802 Blue – a sharp, soft cheese from Bardwell Farm in Vermont, made from the milk of either a cow, sheep, or goat. Blue cheese is a general classification of cheeses that have had cultures of the mold Penicillium added so that the final product is spotted or veined throughout with blue-grey mold and carries a distinct smell. Flavors are sharp, salty, rich, and peppery. My favorite!

 

The Ten Commandments of serving and eating cheese (if you’re fancy enough), according to La Fermière de Méan, the co-op in Belgium that makes the Cabricharme cheese.

  1. Eat cheese in order of strength, mildest to strongest.
  2. Arrange cheese on a round platter, in a circle from mildest to strongest.
  3. Put low-fat cheeses on a separate plate.
  4. Offer two knives: one for milder cheeses, one for stronger cheeses.
  5. Offer a variety of breads. Crackers are acceptable for pressed-paste cheeses.
  6. Condiments should be on a separate plate. Use them to mellow, heighten or complement flavors. Acceptable with hard cheeses: mustard, cumin or caraway, cornichons.
  7. Accompaniments include chives, shallots, small white onions, celery ribs, radishes, walnuts, apples. Lightly dressed salads like Belgian endive are also fine.
  8. Cheese goes well with cider, beer and white or red wine. Some say that strong cheeses go with black coffee.
  9. Keep cheese between 43°F and 50°F, either in the refrigerator’s vegetable compartment or in a cool cellar.
  10. Take cheese out of the fridge 1 hour before serving and keep your cheese platter covered with a damp cloth.

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Finally, the five course meal begins! Course #1 – Thyme-basted halibut with sweet corn risotto, crisp summer herbs, a pesto emulsion, confit tomatoes, and dried perigord truffles.

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Course #2 – Carrot ginger bisque with a summer seed medley and coconut cloud.

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Fancy table settings to put you in an elegant mood.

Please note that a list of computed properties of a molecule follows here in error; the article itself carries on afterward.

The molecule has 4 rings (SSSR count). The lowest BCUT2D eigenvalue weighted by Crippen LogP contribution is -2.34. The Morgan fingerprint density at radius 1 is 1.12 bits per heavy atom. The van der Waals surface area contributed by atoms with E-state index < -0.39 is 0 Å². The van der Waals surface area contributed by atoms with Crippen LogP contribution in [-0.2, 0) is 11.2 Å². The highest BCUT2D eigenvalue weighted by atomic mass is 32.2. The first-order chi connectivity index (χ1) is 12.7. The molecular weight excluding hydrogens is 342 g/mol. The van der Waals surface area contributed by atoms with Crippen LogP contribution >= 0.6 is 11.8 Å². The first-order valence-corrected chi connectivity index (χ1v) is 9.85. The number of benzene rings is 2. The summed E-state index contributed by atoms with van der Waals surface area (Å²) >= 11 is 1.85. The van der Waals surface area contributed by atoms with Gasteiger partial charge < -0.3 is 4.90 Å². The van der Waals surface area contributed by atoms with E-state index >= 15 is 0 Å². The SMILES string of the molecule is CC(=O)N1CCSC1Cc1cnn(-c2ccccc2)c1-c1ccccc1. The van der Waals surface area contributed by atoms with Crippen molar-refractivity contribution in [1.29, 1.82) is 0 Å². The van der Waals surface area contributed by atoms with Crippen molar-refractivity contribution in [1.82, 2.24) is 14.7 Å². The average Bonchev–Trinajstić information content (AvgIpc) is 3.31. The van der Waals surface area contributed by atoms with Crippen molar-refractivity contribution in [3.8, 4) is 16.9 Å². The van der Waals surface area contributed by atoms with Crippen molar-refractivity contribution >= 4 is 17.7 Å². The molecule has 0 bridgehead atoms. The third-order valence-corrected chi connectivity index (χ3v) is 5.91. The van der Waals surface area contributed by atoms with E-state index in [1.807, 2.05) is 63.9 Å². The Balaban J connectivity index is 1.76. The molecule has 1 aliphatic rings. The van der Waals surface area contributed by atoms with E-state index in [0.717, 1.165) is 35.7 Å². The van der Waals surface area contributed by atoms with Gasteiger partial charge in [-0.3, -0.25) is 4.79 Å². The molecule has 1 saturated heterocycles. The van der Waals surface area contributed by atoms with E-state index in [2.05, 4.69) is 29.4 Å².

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Course #3 – Lemongrass-braised short rib with a tower of potato gratin, confit fennel, shishito peppers, caramelized onion wedge, charred plums, on top of a stone fruit demi-glace.

Confit – a garnish made usually from fruit or vegetables that are cooked until tender in a seasoned liquid.

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Course #4 – Salad of Farmers’ Market green and red tomatoes surrounded by a chimichurri sauce, black lava salt, parmigiano reggiano crisps, and arugula duet.

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Course #5 – Dark chocolate and praline mousse torte topped with almond crisps, next to a swoosh of passion fruit curd and strawberry trio (fresh in sauce, frozen sorbet, dollops of puree).

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Fun fact: Erna’s Elderberry House has a sister! The award-winning restaurant is situated in the stunning landscape next to Château du Sureau (pronouced “shh-ah-tow doo soo-row”), a five-star hotel and spa on the same property, with rooms ranging in price from $420/night to $1,200/night.

Château du Sureau

(Photo courtesy of chateausureau.com)

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(Post-dinner palate cleanser, compliments of the chef)

White chocolate and pistachio bonbon, citrus sablé cookie, roasted apricot pâte de fruits (jelly shapes).

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Complimentary satchel of signature Elderberry House elderberry tea mélange.

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“The Cellar” after-dinner wine and liquor bar, serenaded by the sweet sounds of Frank Sinatra.

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That’s Half Dome back there in the hazy distance. I know it’s hard to see past our crazy hats.

Brandon wore his Half Dome shirt from The North Face on this trip and didn’t even realize the coincidence!

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Bridalveil Falls – just a shimmering misty trickle this time of year.

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Loved spending the day with these good-looking dinner mates! Thank you, favorite in-laws, for treating us to this amazing meal and unforgettable day at the national park!